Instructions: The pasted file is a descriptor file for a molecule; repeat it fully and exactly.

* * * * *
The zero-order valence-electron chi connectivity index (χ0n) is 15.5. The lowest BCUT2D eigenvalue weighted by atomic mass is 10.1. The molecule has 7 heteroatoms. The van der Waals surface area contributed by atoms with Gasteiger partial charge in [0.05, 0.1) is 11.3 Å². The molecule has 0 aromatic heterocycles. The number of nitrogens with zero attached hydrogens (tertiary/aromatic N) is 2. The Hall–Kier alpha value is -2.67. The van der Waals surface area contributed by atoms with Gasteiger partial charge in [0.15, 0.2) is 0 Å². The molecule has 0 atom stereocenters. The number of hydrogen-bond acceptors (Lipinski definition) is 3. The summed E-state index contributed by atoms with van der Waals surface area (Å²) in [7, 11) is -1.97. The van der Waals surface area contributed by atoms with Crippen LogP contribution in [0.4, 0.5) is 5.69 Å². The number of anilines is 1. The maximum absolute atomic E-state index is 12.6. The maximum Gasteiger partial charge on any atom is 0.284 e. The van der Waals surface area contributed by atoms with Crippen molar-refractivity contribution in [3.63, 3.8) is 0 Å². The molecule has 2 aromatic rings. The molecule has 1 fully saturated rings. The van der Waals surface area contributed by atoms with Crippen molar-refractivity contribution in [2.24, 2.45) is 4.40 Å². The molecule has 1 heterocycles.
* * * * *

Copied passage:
The zero-order valence-electron chi connectivity index (χ0n) is 15.5. The lowest BCUT2D eigenvalue weighted by atomic mass is 10.1. The molecule has 7 heteroatoms. The van der Waals surface area contributed by atoms with Gasteiger partial charge in [0.05, 0.1) is 11.3 Å². The molecule has 0 aromatic heterocycles. The number of nitrogens with zero attached hydrogens (tertiary/aromatic N) is 2. The Hall–Kier alpha value is -2.67. The van der Waals surface area contributed by atoms with Gasteiger partial charge in [0.15, 0.2) is 0 Å². The molecule has 0 atom stereocenters. The number of hydrogen-bond acceptors (Lipinski definition) is 3. The summed E-state index contributed by atoms with van der Waals surface area (Å²) in [7, 11) is -1.97. The van der Waals surface area contributed by atoms with Crippen LogP contribution in [0.4, 0.5) is 5.69 Å². The number of anilines is 1. The maximum absolute atomic E-state index is 12.6. The maximum Gasteiger partial charge on any atom is 0.284 e. The van der Waals surface area contributed by atoms with Crippen molar-refractivity contribution in [3.63, 3.8) is 0 Å². The molecule has 2 aromatic rings. The molecule has 1 fully saturated rings. The van der Waals surface area contributed by atoms with Crippen molar-refractivity contribution in [2.24, 2.45) is 4.40 Å². The molecule has 1 heterocycles.